The current disengagement at Pangong Tso will certainly prove significant if it leads to status quo ante as of March 2020 throughout the Ladakh sector.
Defence Minister Rajnath Singh’s statement on both floors of parliament about the ‘disengagement’ with China in the Pangong Tso area is commendable for its clarity. Unlike in the past, the ruling party and its supporters refrained from celebrating, or claiming a victory, in a military standoff vis-à-vis China. The Defence minister’s statement, rather, brought the focus back on the precarious situation along the Indo-Sino Line of Actual Control (LAC) in the Ladakh sector. The current disengagement at Pangong Tso will certainly prove significant if it leads to status quo ante as of March 2020 throughout the Ladakh sector.
A follow-up statement of clarification by the Ministry of Defence (MoD), on the other hand, is more political in its overtone and hence unwarranted. The political strategy of disallowing discussion in either houses of parliament on the Defence Minister’s statement while using the MoD to respond to the opposition parties’ charges is a rather unwise act on the part of the government.
The MoD stated that “the effective safeguarding of our national interest and territory in the Eastern Ladakh sector has taken place because the Government has reposed full faith in the capabilities of the armed forces. Those who doubt the achievements made possible by the sacrifices of our military personnel are actually disrespecting them.”
This statement practically bars citizens from asking any questions and clarifications on the minister’s statement on the ongoing dialogue with China, on the actual agreements for disengagements by both the countries and on the actual process of disengagement. Surely raising questions and asking for clarifications on any of these matters are not even remotely connected to doubting sacrifices of our military personnel or amount to showing disrespect for them. As the MoD correctly put it, the effective safeguarding of our national interest and territory in Eastern Ladakh became possible only because the government reposed full faith in our armed forces. The questions are on the capabilities of this government whose Prime Minister and his ministers were in full charge of handling affairs with China till April 2020. The questions are on the Prime Minister’s statement of no incursions taking place inside Indian terrain and there being no occupation of Indian posts or land by anyone, which had come in the aftermath of supreme sacrifices of no less than 20 brave soldiers and officers of Indian army at the Galwan on June 15, 2020.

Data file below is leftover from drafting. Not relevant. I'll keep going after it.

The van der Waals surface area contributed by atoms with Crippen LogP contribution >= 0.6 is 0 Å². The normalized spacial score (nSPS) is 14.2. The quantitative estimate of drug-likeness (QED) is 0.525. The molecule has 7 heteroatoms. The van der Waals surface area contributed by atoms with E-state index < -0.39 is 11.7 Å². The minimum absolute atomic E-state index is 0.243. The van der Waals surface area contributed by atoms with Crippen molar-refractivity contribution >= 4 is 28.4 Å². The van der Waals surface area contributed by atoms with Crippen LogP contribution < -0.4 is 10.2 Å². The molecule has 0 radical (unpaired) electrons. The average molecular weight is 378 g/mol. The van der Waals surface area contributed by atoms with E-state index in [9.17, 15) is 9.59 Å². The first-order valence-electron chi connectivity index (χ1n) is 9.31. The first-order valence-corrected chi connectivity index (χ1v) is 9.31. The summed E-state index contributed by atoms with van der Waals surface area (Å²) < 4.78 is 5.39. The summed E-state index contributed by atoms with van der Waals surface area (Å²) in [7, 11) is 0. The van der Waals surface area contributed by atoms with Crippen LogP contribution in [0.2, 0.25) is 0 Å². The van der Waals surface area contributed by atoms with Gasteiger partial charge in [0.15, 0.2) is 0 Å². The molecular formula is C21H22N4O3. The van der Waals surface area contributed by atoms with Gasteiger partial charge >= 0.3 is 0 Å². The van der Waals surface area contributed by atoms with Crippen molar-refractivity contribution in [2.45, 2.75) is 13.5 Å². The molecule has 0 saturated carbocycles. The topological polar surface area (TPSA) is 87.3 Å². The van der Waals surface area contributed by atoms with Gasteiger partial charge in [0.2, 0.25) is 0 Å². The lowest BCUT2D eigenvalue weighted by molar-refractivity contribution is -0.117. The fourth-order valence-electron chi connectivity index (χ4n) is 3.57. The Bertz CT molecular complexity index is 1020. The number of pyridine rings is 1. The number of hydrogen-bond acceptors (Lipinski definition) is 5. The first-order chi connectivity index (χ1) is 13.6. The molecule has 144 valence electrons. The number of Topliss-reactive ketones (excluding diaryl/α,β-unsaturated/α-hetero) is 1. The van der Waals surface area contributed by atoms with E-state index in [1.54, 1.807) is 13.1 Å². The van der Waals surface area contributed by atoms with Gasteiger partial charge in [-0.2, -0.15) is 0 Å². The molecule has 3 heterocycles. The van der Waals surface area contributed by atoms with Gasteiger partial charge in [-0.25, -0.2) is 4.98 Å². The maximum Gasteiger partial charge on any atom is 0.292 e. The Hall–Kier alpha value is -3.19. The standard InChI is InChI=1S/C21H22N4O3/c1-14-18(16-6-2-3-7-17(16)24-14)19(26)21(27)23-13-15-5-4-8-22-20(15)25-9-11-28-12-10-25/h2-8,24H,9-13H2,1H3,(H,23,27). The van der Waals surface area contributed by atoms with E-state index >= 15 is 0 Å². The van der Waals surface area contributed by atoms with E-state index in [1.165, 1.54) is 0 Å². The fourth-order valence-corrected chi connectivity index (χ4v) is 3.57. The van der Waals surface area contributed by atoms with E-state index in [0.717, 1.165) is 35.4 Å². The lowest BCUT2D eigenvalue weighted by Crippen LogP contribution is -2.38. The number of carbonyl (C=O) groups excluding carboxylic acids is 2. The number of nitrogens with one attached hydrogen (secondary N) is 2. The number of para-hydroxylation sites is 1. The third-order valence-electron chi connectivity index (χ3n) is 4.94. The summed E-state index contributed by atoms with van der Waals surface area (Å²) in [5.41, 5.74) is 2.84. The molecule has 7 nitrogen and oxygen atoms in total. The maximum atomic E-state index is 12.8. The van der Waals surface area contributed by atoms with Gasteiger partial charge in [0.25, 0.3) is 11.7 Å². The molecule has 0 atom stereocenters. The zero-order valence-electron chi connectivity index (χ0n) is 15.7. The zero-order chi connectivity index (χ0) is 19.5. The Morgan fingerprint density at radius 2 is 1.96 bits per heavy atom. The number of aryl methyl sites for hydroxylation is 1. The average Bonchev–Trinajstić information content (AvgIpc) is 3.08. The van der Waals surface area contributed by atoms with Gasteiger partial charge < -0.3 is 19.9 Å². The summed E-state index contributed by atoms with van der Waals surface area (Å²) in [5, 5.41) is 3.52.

The primary question is whether citizens of India have any right to ask any questions to its own government, including on the issues of national security, without being disparaged or being branded as insensitive to the armed forces or being castigated as the anti-national? No question is a stupid question. And no one believes in this dictum more than this government and its followers. Hence, any question, doubt, allegation raised by the one branded by the regime as the most stupid person must be responded to and countered. Sadly, the government has reduced the MoD to the level of a party spokesperson, not caring about the honour and prestige of the great institution.